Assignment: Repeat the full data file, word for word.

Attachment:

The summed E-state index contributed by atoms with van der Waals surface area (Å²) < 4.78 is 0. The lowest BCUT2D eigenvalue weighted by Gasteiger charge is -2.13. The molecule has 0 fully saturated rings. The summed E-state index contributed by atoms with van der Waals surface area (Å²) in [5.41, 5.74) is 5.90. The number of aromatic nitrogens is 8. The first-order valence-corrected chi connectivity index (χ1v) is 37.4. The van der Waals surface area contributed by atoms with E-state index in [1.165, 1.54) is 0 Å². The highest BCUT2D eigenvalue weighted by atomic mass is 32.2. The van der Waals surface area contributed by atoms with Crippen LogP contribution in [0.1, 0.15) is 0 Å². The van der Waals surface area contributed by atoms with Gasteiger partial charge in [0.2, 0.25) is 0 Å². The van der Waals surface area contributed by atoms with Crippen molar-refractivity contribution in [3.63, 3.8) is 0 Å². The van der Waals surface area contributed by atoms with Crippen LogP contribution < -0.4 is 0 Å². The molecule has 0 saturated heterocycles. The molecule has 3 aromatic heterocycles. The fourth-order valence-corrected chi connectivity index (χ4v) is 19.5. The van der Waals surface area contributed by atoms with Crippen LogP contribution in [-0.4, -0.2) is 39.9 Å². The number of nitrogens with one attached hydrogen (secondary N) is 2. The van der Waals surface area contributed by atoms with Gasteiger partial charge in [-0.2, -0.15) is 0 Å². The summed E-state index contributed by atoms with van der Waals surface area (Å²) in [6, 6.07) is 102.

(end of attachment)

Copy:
The summed E-state index contributed by atoms with van der Waals surface area (Å²) < 4.78 is 0. The lowest BCUT2D eigenvalue weighted by Gasteiger charge is -2.13. The molecule has 0 fully saturated rings. The summed E-state index contributed by atoms with van der Waals surface area (Å²) in [5.41, 5.74) is 5.90. The number of aromatic nitrogens is 8. The first-order valence-corrected chi connectivity index (χ1v) is 37.4. The van der Waals surface area contributed by atoms with E-state index in [1.165, 1.54) is 0 Å². The highest BCUT2D eigenvalue weighted by atomic mass is 32.2. The van der Waals surface area contributed by atoms with Crippen LogP contribution in [0.1, 0.15) is 0 Å². The van der Waals surface area contributed by atoms with Gasteiger partial charge in [0.2, 0.25) is 0 Å². The van der Waals surface area contributed by atoms with Crippen molar-refractivity contribution in [3.63, 3.8) is 0 Å². The van der Waals surface area contributed by atoms with Crippen LogP contribution < -0.4 is 0 Å². The molecule has 0 saturated heterocycles. The molecule has 3 aromatic heterocycles. The fourth-order valence-corrected chi connectivity index (χ4v) is 19.5. The van der Waals surface area contributed by atoms with Crippen LogP contribution in [-0.4, -0.2) is 39.9 Å². The number of nitrogens with one attached hydrogen (secondary N) is 2. The van der Waals surface area contributed by atoms with Gasteiger partial charge in [-0.2, -0.15) is 0 Å². The summed E-state index contributed by atoms with van der Waals surface area (Å²) in [6, 6.07) is 102.